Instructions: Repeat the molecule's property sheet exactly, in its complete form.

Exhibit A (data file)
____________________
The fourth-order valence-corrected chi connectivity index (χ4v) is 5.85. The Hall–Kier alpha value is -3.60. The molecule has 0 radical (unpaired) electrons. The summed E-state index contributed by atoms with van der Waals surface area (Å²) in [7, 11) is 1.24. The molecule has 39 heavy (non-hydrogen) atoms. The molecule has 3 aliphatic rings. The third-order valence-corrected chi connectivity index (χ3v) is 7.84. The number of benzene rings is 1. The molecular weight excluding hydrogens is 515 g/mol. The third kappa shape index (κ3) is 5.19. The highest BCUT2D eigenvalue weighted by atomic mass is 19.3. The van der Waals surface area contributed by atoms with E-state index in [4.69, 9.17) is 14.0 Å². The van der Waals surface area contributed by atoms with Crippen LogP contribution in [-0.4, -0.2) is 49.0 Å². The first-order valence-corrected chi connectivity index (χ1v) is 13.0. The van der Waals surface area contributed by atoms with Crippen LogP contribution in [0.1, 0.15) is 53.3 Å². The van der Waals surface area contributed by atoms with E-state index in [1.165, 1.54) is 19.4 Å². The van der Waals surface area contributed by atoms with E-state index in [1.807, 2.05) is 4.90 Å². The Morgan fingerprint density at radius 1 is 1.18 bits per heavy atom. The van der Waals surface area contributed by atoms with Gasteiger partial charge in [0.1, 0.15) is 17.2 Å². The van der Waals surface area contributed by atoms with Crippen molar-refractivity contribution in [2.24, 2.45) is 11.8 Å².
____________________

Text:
The fourth-order valence-corrected chi connectivity index (χ4v) is 5.85. The Hall–Kier alpha value is -3.60. The molecule has 0 radical (unpaired) electrons. The summed E-state index contributed by atoms with van der Waals surface area (Å²) in [7, 11) is 1.24. The molecule has 39 heavy (non-hydrogen) atoms. The molecule has 3 aliphatic rings. The third-order valence-corrected chi connectivity index (χ3v) is 7.84. The number of benzene rings is 1. The molecular weight excluding hydrogens is 515 g/mol. The third kappa shape index (κ3) is 5.19. The highest BCUT2D eigenvalue weighted by atomic mass is 19.3. The van der Waals surface area contributed by atoms with E-state index in [4.69, 9.17) is 14.0 Å². The van der Waals surface area contributed by atoms with Crippen LogP contribution in [-0.4, -0.2) is 49.0 Å². The first-order valence-corrected chi connectivity index (χ1v) is 13.0. The van der Waals surface area contributed by atoms with Crippen LogP contribution in [0.1, 0.15) is 53.3 Å². The van der Waals surface area contributed by atoms with E-state index in [1.165, 1.54) is 19.4 Å². The van der Waals surface area contributed by atoms with E-state index in [1.807, 2.05) is 4.90 Å². The Morgan fingerprint density at radius 1 is 1.18 bits per heavy atom. The van der Waals surface area contributed by atoms with Gasteiger partial charge in [0.1, 0.15) is 17.2 Å². The van der Waals surface area contributed by atoms with Crippen molar-refractivity contribution in [2.24, 2.45) is 11.8 Å².